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The work under analysis is The Importance of Being Earnest by Oscar Wilde. I have chosen it, because I like his style, and his novel The Picture of Dorian Grey is one of my favorites. I think the principles of Victorian society can be still seen today and it will be interesting to analyze and compare them with contemporary values.

I was trying to find out what aspects of Victorian society Wilde satirized in the work. Since the writer is a real master of irony, it was not very difficult.

The understanding of the work has changed drastically, because I have realized that this comedy, in fact, has a profound underlying message. The analysis helped me understand the life, values and relationships of Victorian era and how they changed over time.

The hardest in the writing process was to reveal what the author meant by the title, and what in his understanding meant to be “earnest”.  In order to understand the satire, one should know the historical, political and economic situation in Wilde’s time.

The essay’s strength is in its authenticity and the author’s effort to immerse into the Victorian society and understand what stands behind people’s masks of snobs.

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The essay’s weakness, on the other hand, is in its interference with the author’s subjectivism. Sometimes, it was hard to leave behind my own understanding of the play’s subjects and realize what the author wanted to say.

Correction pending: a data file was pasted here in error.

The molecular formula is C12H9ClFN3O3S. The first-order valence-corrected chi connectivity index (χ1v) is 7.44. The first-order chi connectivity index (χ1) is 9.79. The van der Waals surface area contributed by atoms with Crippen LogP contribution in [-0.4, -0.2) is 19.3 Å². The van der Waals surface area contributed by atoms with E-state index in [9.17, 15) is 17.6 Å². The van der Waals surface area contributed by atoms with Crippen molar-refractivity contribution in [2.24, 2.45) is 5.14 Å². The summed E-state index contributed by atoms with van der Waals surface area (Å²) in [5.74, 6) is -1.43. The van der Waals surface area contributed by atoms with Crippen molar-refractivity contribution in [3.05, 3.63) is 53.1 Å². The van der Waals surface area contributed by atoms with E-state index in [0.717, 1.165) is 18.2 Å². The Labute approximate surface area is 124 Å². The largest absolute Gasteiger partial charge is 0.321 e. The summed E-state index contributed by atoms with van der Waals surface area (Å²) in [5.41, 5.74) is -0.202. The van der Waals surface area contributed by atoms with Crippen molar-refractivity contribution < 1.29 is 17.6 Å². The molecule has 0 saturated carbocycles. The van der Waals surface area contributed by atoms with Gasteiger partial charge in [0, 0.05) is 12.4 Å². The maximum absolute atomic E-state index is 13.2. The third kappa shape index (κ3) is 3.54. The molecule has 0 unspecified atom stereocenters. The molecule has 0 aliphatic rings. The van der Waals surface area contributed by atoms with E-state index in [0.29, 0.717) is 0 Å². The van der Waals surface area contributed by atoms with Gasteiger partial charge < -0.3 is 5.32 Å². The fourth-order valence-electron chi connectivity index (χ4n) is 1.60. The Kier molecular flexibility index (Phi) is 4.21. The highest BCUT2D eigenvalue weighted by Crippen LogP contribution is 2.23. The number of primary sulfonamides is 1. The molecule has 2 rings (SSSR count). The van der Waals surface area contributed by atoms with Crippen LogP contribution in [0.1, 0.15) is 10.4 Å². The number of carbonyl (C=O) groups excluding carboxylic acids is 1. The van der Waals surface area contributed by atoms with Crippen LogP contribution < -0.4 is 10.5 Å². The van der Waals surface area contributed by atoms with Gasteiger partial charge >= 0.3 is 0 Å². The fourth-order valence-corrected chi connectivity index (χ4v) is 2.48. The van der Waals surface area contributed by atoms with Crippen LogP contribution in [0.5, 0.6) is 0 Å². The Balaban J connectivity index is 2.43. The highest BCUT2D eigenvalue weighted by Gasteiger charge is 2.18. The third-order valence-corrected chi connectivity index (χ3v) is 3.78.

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I would like the instructor to understand that despite the fact that people of the Victorian era and modern people have much in common, their outlooks still greatly differ. Therefore, despite all the efforts, it might be problematic to understand the author’s satire correctly and define what Wilde was trying to say.

Satire in the “Importance of Being Earnest”

In his most famous play The Importance of Being Earnest, Oscar Wilde satirizes the social values, morality constraints and modes of conduct of the Victorian society. This period was marked by an outstanding snobbism in behavior and values, as well as exaggerated formality which is obvious in this comedy of manners.  The author shows the absurd of the values and gets reader to understand the irony of the problems that are the results of socially accepted dogmas. If we have a closer look at the novel we will see author’s attitude towards the followings: nature of marriage, constraints of morality, hypocrisy versus inventiveness, education, mother’s influence, death, double life, food etc.